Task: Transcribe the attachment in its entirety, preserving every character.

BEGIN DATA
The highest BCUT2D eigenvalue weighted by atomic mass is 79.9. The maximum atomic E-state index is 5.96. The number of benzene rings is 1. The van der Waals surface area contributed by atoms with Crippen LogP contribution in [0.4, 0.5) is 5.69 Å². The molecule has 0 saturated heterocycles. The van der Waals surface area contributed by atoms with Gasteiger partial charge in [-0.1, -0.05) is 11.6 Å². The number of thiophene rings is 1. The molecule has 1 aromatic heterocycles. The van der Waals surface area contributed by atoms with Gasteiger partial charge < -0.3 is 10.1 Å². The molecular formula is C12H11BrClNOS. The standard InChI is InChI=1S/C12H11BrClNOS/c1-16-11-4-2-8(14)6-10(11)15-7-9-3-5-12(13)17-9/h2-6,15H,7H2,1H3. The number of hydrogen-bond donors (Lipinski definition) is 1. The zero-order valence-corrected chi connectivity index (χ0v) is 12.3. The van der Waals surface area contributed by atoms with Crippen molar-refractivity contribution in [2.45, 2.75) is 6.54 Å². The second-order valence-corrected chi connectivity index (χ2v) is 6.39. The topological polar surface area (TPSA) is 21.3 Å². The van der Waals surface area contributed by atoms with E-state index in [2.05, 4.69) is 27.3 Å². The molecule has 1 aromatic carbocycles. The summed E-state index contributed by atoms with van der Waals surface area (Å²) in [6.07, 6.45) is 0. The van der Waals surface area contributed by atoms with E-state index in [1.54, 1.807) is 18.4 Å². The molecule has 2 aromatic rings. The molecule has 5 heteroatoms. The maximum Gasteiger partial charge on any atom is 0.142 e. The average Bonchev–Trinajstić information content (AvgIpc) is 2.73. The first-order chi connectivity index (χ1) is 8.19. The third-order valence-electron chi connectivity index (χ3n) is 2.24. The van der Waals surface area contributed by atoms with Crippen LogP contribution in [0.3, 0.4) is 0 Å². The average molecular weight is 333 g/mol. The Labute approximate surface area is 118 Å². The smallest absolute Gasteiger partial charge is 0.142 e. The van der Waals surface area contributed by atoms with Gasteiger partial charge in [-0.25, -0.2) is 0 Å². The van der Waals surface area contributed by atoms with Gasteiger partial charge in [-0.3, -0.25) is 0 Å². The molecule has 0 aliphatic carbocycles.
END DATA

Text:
The highest BCUT2D eigenvalue weighted by atomic mass is 79.9. The maximum atomic E-state index is 5.96. The number of benzene rings is 1. The van der Waals surface area contributed by atoms with Crippen LogP contribution in [0.4, 0.5) is 5.69 Å². The molecule has 0 saturated heterocycles. The van der Waals surface area contributed by atoms with Gasteiger partial charge in [-0.1, -0.05) is 11.6 Å². The number of thiophene rings is 1. The molecule has 1 aromatic heterocycles. The van der Waals surface area contributed by atoms with Gasteiger partial charge < -0.3 is 10.1 Å². The molecular formula is C12H11BrClNOS. The standard InChI is InChI=1S/C12H11BrClNOS/c1-16-11-4-2-8(14)6-10(11)15-7-9-3-5-12(13)17-9/h2-6,15H,7H2,1H3. The number of hydrogen-bond donors (Lipinski definition) is 1. The zero-order valence-corrected chi connectivity index (χ0v) is 12.3. The van der Waals surface area contributed by atoms with Crippen molar-refractivity contribution in [2.45, 2.75) is 6.54 Å². The second-order valence-corrected chi connectivity index (χ2v) is 6.39. The topological polar surface area (TPSA) is 21.3 Å². The van der Waals surface area contributed by atoms with E-state index in [2.05, 4.69) is 27.3 Å². The molecule has 1 aromatic carbocycles. The summed E-state index contributed by atoms with van der Waals surface area (Å²) in [6.07, 6.45) is 0. The van der Waals surface area contributed by atoms with E-state index in [1.54, 1.807) is 18.4 Å². The molecule has 2 aromatic rings. The molecule has 5 heteroatoms. The maximum Gasteiger partial charge on any atom is 0.142 e. The average Bonchev–Trinajstić information content (AvgIpc) is 2.73. The first-order chi connectivity index (χ1) is 8.19. The third-order valence-electron chi connectivity index (χ3n) is 2.24. The van der Waals surface area contributed by atoms with Crippen LogP contribution in [0.3, 0.4) is 0 Å². The average molecular weight is 333 g/mol. The Labute approximate surface area is 118 Å². The smallest absolute Gasteiger partial charge is 0.142 e. The van der Waals surface area contributed by atoms with Gasteiger partial charge in [-0.25, -0.2) is 0 Å². The van der Waals surface area contributed by atoms with Gasteiger partial charge in [-0.3, -0.25) is 0 Å². The molecule has 0 aliphatic carbocycles.